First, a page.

The modern Rome is growing, great architects are almost competing in a big effort to combine ancient tradition, natural environment and new design… among unfailing debates and controversies!
Anyway, little by little the face of the Eternal City is changing: the MAXXI Museum by Zaha Hadid finally inaugurating next May 30th, the 'sailing'church in Tor Tre Teste by Meier and his Ara Pacis 'container', Renzo Piano's Auditorium, the "cloud" by Fuksas…
I think the big project by Portoghesi for the Great Mosque just came too early (ended in 1995) to be listed with honour in this "hall of fame". But it was definitely a hard job and I personally believe the outcome is impressive and full of interest. Just consider the pressure he probably suffered from both sides: the catholic world was not happy to see a big mosque, the biggest in a Western country, being erected in the capital of Christianity; the Muslims didn't trust an Italian architect who never "used" a mosque to be able to build one. In fact this mosque is very different from any other you might visit in the rest of the world, so modern, so bright, so "roman"!
This was the goal and it was well achieved: the mosque in Rome should not be a foreign body in a town full of bell-towers and domes, but a part of it. Same colours, same cotto bricks and travertine, and above all, same light and water.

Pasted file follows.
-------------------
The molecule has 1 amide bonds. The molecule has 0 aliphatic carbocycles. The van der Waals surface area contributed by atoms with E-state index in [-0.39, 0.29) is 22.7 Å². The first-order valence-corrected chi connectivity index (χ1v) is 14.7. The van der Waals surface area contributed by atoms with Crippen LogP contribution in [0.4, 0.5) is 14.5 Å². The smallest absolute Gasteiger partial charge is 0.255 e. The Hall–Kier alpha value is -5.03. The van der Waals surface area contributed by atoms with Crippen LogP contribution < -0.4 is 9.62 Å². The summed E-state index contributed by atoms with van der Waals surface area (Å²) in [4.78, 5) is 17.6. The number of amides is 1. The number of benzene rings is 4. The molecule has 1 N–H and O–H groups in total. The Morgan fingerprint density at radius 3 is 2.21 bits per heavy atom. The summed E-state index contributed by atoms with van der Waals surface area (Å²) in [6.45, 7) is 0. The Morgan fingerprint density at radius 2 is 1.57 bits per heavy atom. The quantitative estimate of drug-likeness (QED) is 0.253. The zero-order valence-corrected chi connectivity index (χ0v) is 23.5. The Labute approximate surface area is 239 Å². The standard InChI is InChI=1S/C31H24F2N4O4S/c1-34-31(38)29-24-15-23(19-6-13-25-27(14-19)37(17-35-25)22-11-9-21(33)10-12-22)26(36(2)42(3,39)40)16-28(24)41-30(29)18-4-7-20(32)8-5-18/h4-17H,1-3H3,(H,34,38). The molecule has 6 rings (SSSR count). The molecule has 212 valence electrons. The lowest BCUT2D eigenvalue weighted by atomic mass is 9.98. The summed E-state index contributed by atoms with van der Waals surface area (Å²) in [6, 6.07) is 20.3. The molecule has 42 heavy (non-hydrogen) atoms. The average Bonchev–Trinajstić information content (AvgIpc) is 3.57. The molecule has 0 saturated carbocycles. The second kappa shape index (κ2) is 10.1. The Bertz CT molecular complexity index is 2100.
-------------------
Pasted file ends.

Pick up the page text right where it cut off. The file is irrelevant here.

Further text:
If I had to explain the essence of Rome in a couple of words to someone who had never been here, I would just say "water and light". In the mosque the water is symbol of purification before the worship, but also the symbol of life, especially for a religion born in the desert. The light is filtering into the interior from everywhere, symbol of God Himself as He is compared in the Sura 24th of Quran. The Christian religion is not so far… isn't it?
Water to become part of the community of the believers, light symbolizing God but also Jesus' resurrection, the fire of Holy Spirit…
Go and visit the Great Mosque (open for visitors every Wednesday and Saturday mornings), you'll see there are many "common denominators" among the monotheistic faiths. And knowing each other is the first step for a real dialogue.
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